As the other contributor stated, you can get a current illustration to check on these factors. But it is a great question, as you need to understand the terms to read the illustration. Thanks for asking!
    Answered on April 8, 2015
  6. 21750 POINTS
    Jim WinklerPRO
    CEO/Owner, Winkler Financial Group, Houston, Texas
    That is a great question! Call your agent as soon as you can, and ask them to give you a current illustration for your policy. Here's the deal - Your policy is like a glorified term policy - that means it's only designed to last a period of time and then eat itself and die, unless interest rates are high ( which they haven't been for years) or you overpay your premiums ( which no one does). With these policies, the cost of the insurance and fees increase every year, and are not factored into your premium payment. When the cost of your insurance becomes more than your payment, it begins to dip out of your cash value to compensate for the shortage. Once that cash value is depleted (and it sounds like your policy was designed to do that at age 75 for you) your policy lapses unless you pay more to keep it alive. That is typically financially unrealistic for most, and your coverage ends.
    Please contact your agent, and get a look at where your policy stands, and what your options are. Good luck, and thanks for asking!
    Answered on April 11, 2015
  7. 11773 POINTS
    Larry GilmorePRO
    Agent Owner, Gilmore Insurance Services, Marysville, Washington State
    There should also be more to the illustration than just the guaranteed column. There should be a current rate assumption as well. While they may match, the company may be paying a greater interest rate than the guaranteed rate, so you policy could last longer. All of this depends however as universal life policies were also known as "flexible" life policies back in the day. What that means is you can pay your premiums, skip your premiums, take money out, put money back, so without seeing what you've done over the years with your policy it is hard to give sound advice. If you no longer have your agent, contact the insurance company directly and they will either assign you an agent or help you directly to understand where you are with your policy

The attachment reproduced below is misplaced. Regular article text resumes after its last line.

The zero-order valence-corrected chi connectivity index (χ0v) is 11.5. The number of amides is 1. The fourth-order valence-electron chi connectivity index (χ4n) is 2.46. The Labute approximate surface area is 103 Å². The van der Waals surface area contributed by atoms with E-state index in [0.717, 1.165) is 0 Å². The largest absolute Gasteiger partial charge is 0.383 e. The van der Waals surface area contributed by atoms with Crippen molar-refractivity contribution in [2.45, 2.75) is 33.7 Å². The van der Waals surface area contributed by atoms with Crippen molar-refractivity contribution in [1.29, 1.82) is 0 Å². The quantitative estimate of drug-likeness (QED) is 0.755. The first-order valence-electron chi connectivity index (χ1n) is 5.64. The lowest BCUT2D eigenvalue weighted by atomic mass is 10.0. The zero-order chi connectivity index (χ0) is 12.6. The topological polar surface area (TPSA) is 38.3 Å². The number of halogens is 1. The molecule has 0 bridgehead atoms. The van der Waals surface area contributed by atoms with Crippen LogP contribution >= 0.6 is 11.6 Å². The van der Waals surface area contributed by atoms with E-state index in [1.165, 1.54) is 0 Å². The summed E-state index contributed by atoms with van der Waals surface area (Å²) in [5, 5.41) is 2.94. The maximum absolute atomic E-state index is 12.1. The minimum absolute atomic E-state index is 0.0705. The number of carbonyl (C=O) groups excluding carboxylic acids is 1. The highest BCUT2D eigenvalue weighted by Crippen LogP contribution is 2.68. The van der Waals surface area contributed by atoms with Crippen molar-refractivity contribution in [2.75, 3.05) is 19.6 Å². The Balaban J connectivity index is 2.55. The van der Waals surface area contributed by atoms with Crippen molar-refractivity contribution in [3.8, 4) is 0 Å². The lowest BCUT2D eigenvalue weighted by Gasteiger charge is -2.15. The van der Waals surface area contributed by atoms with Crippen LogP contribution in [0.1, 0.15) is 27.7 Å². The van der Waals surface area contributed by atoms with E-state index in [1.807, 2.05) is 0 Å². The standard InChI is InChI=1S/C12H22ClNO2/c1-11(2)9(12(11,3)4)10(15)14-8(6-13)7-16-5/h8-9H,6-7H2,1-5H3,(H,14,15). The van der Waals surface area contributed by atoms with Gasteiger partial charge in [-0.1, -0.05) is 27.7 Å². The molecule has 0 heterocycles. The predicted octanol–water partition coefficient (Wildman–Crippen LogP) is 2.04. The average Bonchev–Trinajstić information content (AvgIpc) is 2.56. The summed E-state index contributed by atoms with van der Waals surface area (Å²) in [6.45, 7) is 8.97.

Answered on April 16, 2015
  8. 7479 POINTS
    Steve KobrinPRO
    President, The Firm of Steven H. Kobrin, LUTCF, 6-05 Saddle River Rd #103, Fair Lawn, NJ 07410
    I think it means that you lose the guarantee at age 75.

    At that point what will happen?

    The insurance company could very well send you a bill for a premium that is much, much higher than what you have been paying.

    Or, they may want to pay for the policy from your cash value, if that is a provision in the contract.

    Either way, you may be faced with options that you just don’t want.

    It would be best for you to take charge of the situation now and do two things:

    1. Get an in-force report showing current and future values, to see what you can expect on the policy going forward;

    2. Shop out the coverage to see if another policy would help you better meet your goals.
    Answered on April 27, 2015
  9. 5877 POINTS
    Stan Cox IIPRO
    Insurance Adviser - Broker, SC Insurance Services, Oahu, Hawaii
    It's good that you're asking this question! As you can see from the other answers that if you pay only the premium that was "guaranteed" to you when you bought the policy, yes your insurance benefit will end when the "guaranteed" side goes to zero. That's my biggest issue with "Universal Life" insurance. As was already stated by another here, "Universal is glorified Term", but it's hardly ever explained that way when it's sold. Depending on your age and health I would most likely recommend that you replace it with a Whole Live, Cash Value policy that doesn't terminate it's benefit until it gets paid.
    Answered on May 19, 2015
  10. 1976 POINTS
    Ronald HinchPRO
    Regional Marketing Director, Capital Choice Financial Group,
    This is the "gotcha" in a universal life policy! You see. universal life insurance is an expensive type of insurance to have. The average cost of coverage is around $14/thousand dollars in face amount. Also, the cost in the early years begins very low and increases each year over time. So, the premium you pay is divided between your insurance and your cash value. If you are not paying your "target" premium which guarantees you lifetime coverage, then at some time in the lifetime of your policy the cash values will zero out. It is important to point out that in a policy where you are not paying the target premium the additional money needed to pay this deficit comes from the cash values and, of course will be eventually depleted. Now, the only way to reestablish the policy is to pay the increased premium at that time which is usually much too high. If you are 75 you should really examine if you really need any life insurance. You should be self-insured by that time.
    Answered on April 8, 2016